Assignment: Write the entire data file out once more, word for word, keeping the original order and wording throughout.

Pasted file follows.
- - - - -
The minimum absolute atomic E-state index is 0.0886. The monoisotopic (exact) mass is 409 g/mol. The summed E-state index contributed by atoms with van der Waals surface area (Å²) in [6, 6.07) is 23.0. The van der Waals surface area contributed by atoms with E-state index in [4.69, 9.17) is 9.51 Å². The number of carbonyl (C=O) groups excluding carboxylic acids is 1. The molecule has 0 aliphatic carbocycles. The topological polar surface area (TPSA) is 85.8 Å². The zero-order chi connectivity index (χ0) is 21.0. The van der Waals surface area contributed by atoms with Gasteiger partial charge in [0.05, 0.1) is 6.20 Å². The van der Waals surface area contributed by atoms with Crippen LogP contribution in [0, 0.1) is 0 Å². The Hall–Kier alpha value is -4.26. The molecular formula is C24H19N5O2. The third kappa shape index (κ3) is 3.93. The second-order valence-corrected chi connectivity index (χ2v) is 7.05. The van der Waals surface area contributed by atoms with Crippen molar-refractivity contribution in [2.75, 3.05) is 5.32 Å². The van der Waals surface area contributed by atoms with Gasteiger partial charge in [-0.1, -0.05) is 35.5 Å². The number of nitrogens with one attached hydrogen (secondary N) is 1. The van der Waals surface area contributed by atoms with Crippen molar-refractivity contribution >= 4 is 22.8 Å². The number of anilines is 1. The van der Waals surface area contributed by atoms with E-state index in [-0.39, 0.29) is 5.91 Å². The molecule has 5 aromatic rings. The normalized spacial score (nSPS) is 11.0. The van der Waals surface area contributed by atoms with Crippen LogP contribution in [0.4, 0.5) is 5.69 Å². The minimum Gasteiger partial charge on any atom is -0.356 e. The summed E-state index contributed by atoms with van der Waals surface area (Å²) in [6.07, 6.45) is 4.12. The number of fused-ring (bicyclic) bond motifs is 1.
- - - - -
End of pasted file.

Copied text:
The minimum absolute atomic E-state index is 0.0886. The monoisotopic (exact) mass is 409 g/mol. The summed E-state index contributed by atoms with van der Waals surface area (Å²) in [6, 6.07) is 23.0. The van der Waals surface area contributed by atoms with E-state index in [4.69, 9.17) is 9.51 Å². The number of carbonyl (C=O) groups excluding carboxylic acids is 1. The molecule has 0 aliphatic carbocycles. The topological polar surface area (TPSA) is 85.8 Å². The zero-order chi connectivity index (χ0) is 21.0. The van der Waals surface area contributed by atoms with Gasteiger partial charge in [0.05, 0.1) is 6.20 Å². The van der Waals surface area contributed by atoms with Crippen LogP contribution in [0, 0.1) is 0 Å². The Hall–Kier alpha value is -4.26. The molecular formula is C24H19N5O2. The third kappa shape index (κ3) is 3.93. The second-order valence-corrected chi connectivity index (χ2v) is 7.05. The van der Waals surface area contributed by atoms with Crippen molar-refractivity contribution in [2.75, 3.05) is 5.32 Å². The van der Waals surface area contributed by atoms with Gasteiger partial charge in [-0.1, -0.05) is 35.5 Å². The number of nitrogens with one attached hydrogen (secondary N) is 1. The van der Waals surface area contributed by atoms with Crippen molar-refractivity contribution >= 4 is 22.8 Å². The number of anilines is 1. The van der Waals surface area contributed by atoms with E-state index in [-0.39, 0.29) is 5.91 Å². The molecule has 5 aromatic rings. The normalized spacial score (nSPS) is 11.0. The van der Waals surface area contributed by atoms with Crippen LogP contribution in [0.4, 0.5) is 5.69 Å². The minimum Gasteiger partial charge on any atom is -0.356 e. The summed E-state index contributed by atoms with van der Waals surface area (Å²) in [6.07, 6.45) is 4.12. The number of fused-ring (bicyclic) bond motifs is 1.